Bianca Dittrich’s path was neither easy nor obvious. Growing up in East Germany in a time of political turmoil, she took an early interest in history. The wealth of stories told from various perspectives was intriguing, but their subjectivity troubled her: all stories, in the end, were coloured by interpretations.
Science offered a more objective means to learn about the world. She considered a career in geo-ecology, a field that also appealed to her love of nature and the environment. Her parents, however, encouraged her to choose an “employable” career in medicine or to focus on her athletic talents with competitive tennis.
But Dittrich sought wider horizons. “In some sense, I wanted, always, to know everything,” she said. Theoretical physics offered the best promise of fulfilling that quest. “Physics is very powerful in explaining many phenomena with few principles.”
Friends and peers cautioned against her choice. “Everyone told me I won’t get a job in doing physics,” she said. What’s more, the problem she found most intriguing, quantum gravity, was widely considered one of the most difficult topics in theoretical physics. “Everyone tells you that you should not do quantum gravity.”
Unfazed by her critics, Dittrich pressed on – not knowing if it would work out, but determined to try.
Though Dittrich is humble about her accomplishments, she distinguished herself as a rising research star from the very start. After completing her PhD in Germany, she came to Perimeter Institute as a postdoctoral fellow and next was awarded a prestigious European Union Marie Curie Fellowship. In 2009, she received a grant from the Max Planck Society in Germany to build a research group at the Albert Einstein Institute. Perimeter recruited her as a faculty member and she came to Waterloo in 2012.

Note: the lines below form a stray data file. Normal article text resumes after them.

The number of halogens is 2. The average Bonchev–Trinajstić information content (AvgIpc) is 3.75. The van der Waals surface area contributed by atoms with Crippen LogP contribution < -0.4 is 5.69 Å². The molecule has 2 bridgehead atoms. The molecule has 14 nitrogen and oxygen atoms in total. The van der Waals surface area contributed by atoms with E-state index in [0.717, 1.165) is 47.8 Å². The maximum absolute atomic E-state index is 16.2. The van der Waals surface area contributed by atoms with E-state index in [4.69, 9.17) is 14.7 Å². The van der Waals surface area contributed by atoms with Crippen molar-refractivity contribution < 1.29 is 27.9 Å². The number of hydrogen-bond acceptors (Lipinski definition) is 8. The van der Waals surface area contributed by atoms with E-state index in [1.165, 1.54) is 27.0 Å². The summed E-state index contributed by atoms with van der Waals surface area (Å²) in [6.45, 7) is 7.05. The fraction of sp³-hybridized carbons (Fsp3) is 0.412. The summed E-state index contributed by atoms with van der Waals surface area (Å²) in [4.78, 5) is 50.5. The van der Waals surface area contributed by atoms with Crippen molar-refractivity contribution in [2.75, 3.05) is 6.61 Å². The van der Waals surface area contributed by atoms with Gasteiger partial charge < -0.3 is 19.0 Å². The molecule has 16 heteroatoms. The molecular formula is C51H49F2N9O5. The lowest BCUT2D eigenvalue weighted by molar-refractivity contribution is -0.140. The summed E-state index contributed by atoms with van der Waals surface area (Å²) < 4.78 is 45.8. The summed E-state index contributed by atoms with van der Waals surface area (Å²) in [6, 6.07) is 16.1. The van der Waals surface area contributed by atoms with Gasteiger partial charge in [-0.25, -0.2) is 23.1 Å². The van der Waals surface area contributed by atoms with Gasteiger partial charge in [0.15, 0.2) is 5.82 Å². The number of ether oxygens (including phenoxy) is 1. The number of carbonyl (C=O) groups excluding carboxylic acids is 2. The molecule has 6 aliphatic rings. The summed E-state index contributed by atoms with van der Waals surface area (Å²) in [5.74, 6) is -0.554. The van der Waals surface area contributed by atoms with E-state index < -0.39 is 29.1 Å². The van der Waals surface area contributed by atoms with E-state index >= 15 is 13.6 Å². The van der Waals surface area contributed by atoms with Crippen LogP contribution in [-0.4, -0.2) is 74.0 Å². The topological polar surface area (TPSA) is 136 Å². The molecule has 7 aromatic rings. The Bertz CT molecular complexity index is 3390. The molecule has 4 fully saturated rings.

Today, she is a highly respected researcher working on uniting two great theories of physics: quantum mechanics and general relativity.
The two theories have been at odds for nearly 100 years. At the heart of the disagreement is the nature of the fabric of the universe itself. In general relativity, spacetime is smooth and continuous. If you were to zoom in with a microscope to arbitrarily small distances, it should look the same as it does when you zoom out for the larger view. But in quantum theory, at the level of subatomic particles, spacetime is discrete and granular, like pixels in a photograph.
In spearheading the Discretuum to Continuum Initiative at Perimeter, Dittrich is leading efforts at Perimeter to develop the mathematical tools that will be used to bridge the two theories.
Still, not everything has to be difficult. When asked where she gets her best ideas as she grapples with one of physics’ thorniest challenges, she shrugged. “In the shower,” she said. “Or in the bus stop.”